SCIENCE CHINA Life Sciences, Volume 64 , Issue 5 : 766-783(2021) https://doi.org/10.1007/s11427-020-1788-2

Gut microbiome alterations and its link to corticosteroid resistance in immune thrombocytopenia

Yanan Wang 1,2,3,†, Fengqi Liu 1,2,3,†, Gaochao Zhang 1,2,3, Yan Su 1,2,3, Xueyan Sun 1,2,3, Qi Chen 1,2,3, Chencong Wang 1,2,3, Haixia Fu 1,2,3, Yun He 1,2,3, Xiaolu Zhu 1,2,3, Xiao Liu 1,2,3, Meng Lv 1,2,3, Xiangyu Zhao 1,2,3, Xiaosu Zhao 1,2,3, Yueying Li 4,5, Qianfei Wang 4,5,6, Xiaojun Huang 1,2,3, Xiaohui Zhang 1,2,3,*
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  • ReceivedJun 2, 2020
  • AcceptedAug 3, 2020
  • PublishedAug 25, 2020



Beijing Municipal Science and Technology Commission(Z171100001017084)

Natural Science Foundation of Beijing Municipality(7171013,H2018206423)

Key Program of National Natural Science Foundation of China(81730004)

the National Natural Science Foundation of China(81670116,81970113)

and National Key Research and Development Program of China(2017YFA0105503)


This work was supported by Beijing Municipal Science and Technology Commission (Z171100001017084), Natural Science Foundation of Beijing Municipality (7171013 and H2018206423), Key Program of National Natural Science Foundation of China (81730004), the National Natural Science Foundation of China (81670116 and 81970113), and National Key Research and Development Program of China (2017YFA0105503).

Interest statement

The author(s) declare that they have no conflict of interest.

Supplementary data


The supporting information is available online at https://doi.org/10.1007/s11427-020-1788-2. The supporting materials are published as submitted, without typesetting or editing. The responsibility for scientific accuracy and content remains entirely with the authors.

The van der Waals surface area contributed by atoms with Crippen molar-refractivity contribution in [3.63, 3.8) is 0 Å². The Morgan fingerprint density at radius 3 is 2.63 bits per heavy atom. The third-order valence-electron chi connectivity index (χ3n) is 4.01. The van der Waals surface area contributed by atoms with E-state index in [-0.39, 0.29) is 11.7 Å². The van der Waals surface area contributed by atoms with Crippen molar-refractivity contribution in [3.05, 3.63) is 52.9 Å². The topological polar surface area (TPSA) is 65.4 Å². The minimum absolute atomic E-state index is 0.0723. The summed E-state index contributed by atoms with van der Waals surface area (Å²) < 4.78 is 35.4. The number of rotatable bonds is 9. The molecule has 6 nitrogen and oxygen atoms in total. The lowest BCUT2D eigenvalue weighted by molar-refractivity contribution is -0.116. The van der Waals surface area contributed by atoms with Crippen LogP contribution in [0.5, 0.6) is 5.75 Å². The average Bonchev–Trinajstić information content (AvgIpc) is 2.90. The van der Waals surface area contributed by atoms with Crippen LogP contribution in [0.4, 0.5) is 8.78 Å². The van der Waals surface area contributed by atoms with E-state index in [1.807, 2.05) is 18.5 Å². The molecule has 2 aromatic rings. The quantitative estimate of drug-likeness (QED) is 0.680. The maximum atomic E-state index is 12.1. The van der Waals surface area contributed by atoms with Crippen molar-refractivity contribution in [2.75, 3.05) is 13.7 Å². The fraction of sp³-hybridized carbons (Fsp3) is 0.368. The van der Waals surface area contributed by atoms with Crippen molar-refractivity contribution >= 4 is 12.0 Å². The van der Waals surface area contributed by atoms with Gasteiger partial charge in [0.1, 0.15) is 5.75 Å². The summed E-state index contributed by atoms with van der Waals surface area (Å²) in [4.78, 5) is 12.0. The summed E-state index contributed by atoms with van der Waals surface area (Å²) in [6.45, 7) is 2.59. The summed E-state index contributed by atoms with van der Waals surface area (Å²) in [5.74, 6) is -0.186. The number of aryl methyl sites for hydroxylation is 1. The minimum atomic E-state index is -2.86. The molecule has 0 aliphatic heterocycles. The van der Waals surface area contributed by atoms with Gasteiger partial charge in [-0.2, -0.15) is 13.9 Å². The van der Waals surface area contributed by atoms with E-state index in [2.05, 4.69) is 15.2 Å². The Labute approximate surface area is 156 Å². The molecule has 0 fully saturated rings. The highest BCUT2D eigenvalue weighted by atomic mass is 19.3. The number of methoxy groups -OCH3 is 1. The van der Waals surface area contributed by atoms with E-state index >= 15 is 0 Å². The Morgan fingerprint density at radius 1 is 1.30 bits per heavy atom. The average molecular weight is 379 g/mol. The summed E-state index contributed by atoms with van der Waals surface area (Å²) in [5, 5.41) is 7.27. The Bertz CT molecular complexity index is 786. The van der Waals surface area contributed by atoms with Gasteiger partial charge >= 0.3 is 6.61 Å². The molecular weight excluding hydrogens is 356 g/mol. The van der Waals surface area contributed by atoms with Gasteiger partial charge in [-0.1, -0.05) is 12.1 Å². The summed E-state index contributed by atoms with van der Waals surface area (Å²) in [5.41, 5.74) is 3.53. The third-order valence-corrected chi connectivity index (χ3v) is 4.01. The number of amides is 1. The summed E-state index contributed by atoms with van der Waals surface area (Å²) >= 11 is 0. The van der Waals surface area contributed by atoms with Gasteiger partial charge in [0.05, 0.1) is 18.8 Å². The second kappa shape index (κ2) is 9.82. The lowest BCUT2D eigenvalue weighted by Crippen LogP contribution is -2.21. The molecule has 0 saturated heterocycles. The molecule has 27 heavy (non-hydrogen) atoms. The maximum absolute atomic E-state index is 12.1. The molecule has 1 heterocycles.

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  • Figure 1

    Gut microbial alterations in ITP individuals. Comparison between treatment-naïve ITP patients (n=49) and healthy controls (n=52). A, Rarefaction curves were constructed with 97% sequence similarity at species level. B, The number of annotated species showed no difference between the two groups (P>0.05). C and D, α-Diversity (Shannon index) of the two groups at the gene level (P>0.05) and the species level (P>0.05). E and F, β-Diversity (Bray distance) of the two groups at the gene level (P<0.05) and the species level (P<0.001). G, The distribution of P values. The genes whose median abundances in two cohorts were both less than 10−7 were filtered. After filtering, Wilcoxon rank-sun test was applied to identify the differentially abundant genes. Frequency histogram shows the P value distribution of all genes tested in the two groups. H, The PCA was built using the genes that differed significantly between treatment-naïve ITP patients and healthy controls (false discovery rate (FDR), 0.0001, Wilcoxon rank-sum test adjusted for multiple testing). Forty-nine patients with treatment-naïve ITP are in red, and 52 healthy controls are in blue. I, The of Bacteroidetes/Firmicutes ratio in healthy controls and treatment-ITP patients was similar (the P value shows no obvious significance). For the box plot, Two-tailed Wilcoxon rank-sum test was used to determine significance; boxes represent the interquartile ranges (IQRs) between the first and third quartiles, and the line inside the box represents the median; whiskers represent the lowest or highest values within 1.5 times IQR from the first or third quartiles. “+” represent data point beyond the whiskers. The notches show the 95% confidence interval for the medians.

  • Figure 2

    Differences in phylogenetic abundance between treatment-naïve ITP patients and healthy controls. A, B and D, The phylotypes that were increased in the treatment-naïve ITP patients at the phylum level, genus level and species level. Red and blue indicate the ITP patients and healthy controls, respectively. C and E, The phylotypes that were decreased in the treatment-naïve ITP patients at the genus level and species level. The phylogenetic abundance of phyla that had mean values less than 1% and that of genera and species that were less than 0.01% were excluded. After exclusion, Wilcoxon rank-sum tests were applied to identify the differentially abundant phyla, genera, and species. Among these, the highest medians of the phylogenetic abundance in the enriched cohort were drawn as boxplots.